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Royal Marine Commandos in battle in Southern Afghanistan
Royal Marine Commandos are believed to have killed up to 10 Taliban fighters yesterday following a brief but ferocious battle in southern Afghanistan. The Marines were conducting a foot patrol six miles east of the town of Gereshk in the southern province of Helmand when they were ambushed by insurgents armed with 81mm mortars and automatic weapons. The attack provoked a fierce response by the commandos, who fired more than 2,000 rounds during the 25-minute battle. No Marines were injured.
It was the first time the Marines, who took over control of Forward Operating Base Price (FOB Price) from the Paras a month ago, had been involved in a sustained "contact" with the Taliban.
Senior officers said the action disproved press reports at the weekend that the Marines had been confined to their makeshift barracks at Camp Bastion because commanders were too afraid to engage the Taliban.
"We are conducting normal military operations to make the province secure," said a senior Army officer. "It is ludicrous to suggest they spend their time just sitting around watching DVDs. This is a tough mission and they are entitled to rest when they are back at base."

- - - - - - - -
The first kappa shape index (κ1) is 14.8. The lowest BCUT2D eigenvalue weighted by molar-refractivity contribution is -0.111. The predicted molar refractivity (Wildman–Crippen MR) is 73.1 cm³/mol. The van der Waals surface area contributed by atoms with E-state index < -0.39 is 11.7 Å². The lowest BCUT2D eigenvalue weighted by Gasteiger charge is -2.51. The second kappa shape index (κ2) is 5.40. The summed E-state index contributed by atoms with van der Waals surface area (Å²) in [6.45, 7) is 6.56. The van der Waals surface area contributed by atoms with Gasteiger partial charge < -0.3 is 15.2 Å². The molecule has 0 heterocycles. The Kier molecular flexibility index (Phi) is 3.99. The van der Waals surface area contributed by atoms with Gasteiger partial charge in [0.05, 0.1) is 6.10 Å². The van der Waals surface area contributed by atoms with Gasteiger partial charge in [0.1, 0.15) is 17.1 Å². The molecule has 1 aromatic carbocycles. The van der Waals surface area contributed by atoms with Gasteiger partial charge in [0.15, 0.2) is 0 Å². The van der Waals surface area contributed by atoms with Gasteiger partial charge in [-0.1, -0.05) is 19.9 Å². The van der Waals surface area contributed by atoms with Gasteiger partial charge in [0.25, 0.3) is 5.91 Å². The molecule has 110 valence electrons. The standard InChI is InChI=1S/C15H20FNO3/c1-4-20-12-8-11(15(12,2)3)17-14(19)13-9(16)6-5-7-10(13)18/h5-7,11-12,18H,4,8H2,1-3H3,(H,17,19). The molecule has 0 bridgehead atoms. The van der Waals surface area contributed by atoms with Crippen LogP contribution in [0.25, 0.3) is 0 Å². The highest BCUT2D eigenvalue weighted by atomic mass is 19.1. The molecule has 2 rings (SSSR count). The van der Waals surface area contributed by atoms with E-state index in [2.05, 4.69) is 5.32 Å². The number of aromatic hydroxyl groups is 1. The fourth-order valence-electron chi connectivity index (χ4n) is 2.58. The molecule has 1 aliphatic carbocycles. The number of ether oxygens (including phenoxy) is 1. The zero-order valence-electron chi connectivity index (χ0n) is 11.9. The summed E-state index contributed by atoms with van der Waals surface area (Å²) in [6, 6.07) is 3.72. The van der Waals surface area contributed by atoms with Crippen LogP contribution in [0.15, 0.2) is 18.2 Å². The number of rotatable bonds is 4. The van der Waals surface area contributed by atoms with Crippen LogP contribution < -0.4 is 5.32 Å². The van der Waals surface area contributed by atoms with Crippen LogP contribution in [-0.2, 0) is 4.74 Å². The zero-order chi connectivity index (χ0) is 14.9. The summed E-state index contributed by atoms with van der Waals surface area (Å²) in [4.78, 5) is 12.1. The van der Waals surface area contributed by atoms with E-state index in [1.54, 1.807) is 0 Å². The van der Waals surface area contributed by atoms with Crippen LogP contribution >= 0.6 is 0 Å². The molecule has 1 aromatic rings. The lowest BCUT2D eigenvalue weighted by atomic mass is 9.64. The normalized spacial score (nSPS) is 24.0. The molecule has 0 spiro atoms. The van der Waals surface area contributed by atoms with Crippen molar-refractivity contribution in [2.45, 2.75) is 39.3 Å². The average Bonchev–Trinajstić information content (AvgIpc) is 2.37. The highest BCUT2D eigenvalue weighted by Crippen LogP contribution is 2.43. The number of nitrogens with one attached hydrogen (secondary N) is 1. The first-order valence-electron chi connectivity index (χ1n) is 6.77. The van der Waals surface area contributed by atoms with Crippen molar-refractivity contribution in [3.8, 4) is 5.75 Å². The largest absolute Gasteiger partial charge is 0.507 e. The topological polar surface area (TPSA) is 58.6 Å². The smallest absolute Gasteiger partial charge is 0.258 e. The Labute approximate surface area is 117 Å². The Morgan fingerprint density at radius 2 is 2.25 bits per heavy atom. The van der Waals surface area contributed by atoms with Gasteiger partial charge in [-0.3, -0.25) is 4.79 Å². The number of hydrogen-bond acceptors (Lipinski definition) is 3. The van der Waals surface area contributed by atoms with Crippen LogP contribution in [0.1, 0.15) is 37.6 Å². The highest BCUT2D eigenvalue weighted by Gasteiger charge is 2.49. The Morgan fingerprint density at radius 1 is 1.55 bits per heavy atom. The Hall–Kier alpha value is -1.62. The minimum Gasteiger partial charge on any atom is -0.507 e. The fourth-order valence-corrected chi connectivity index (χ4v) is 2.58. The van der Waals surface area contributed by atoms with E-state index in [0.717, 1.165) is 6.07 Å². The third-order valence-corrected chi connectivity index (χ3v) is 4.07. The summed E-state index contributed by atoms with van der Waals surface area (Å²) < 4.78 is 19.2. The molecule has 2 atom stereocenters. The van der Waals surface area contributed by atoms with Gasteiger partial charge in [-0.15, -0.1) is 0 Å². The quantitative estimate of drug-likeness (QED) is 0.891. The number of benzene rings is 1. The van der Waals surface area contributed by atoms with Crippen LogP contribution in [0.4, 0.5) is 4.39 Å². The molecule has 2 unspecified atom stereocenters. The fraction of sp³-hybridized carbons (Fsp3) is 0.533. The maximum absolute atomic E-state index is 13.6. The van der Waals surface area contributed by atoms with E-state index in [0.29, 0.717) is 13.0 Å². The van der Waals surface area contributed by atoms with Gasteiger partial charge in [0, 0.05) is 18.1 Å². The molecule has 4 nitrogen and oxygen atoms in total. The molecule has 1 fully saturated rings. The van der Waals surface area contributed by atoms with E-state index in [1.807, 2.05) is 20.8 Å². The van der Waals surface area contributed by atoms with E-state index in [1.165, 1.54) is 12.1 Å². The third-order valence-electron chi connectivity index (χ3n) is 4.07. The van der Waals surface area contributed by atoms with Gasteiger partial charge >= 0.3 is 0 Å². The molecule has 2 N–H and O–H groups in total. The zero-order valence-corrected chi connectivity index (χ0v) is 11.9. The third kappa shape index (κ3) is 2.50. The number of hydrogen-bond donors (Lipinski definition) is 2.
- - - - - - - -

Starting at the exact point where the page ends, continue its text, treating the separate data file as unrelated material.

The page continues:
Major Ewen Murchison, commander of J Company, who was leading the patrol, said that in the initial stages of the battle none of his men could identify the Taliban positions until they started communicating with each other using mirrors.
He said: "There was a degree of chaos for the first 10 to 15 minutes until things calmed down. If you come under effective enemy fire the first thing you have to do is identify the target and anyone who identifies the target is clear to engage it.
"We were mortared first from the north, then from the south, then we identified the group with mirrors, some of whom were clearly armed and we neutralised them."
Major Murchison, who has seen action in Bosnia and on previous tours of Afghanistan, said: "We engaged them with all of our weapon systems. We employed our.5 heavy calibre machine guns and 7.62mm machine guns and we neutralised two of the three positions."
Although the tempo of operations in Helmand has slowed considerably since the Royal Marines took over from the Paras at the end of September, commanders believe that more attacks are likely because the number of Taliban in the area has grown in recent weeks following the success of British forces in the north of the province.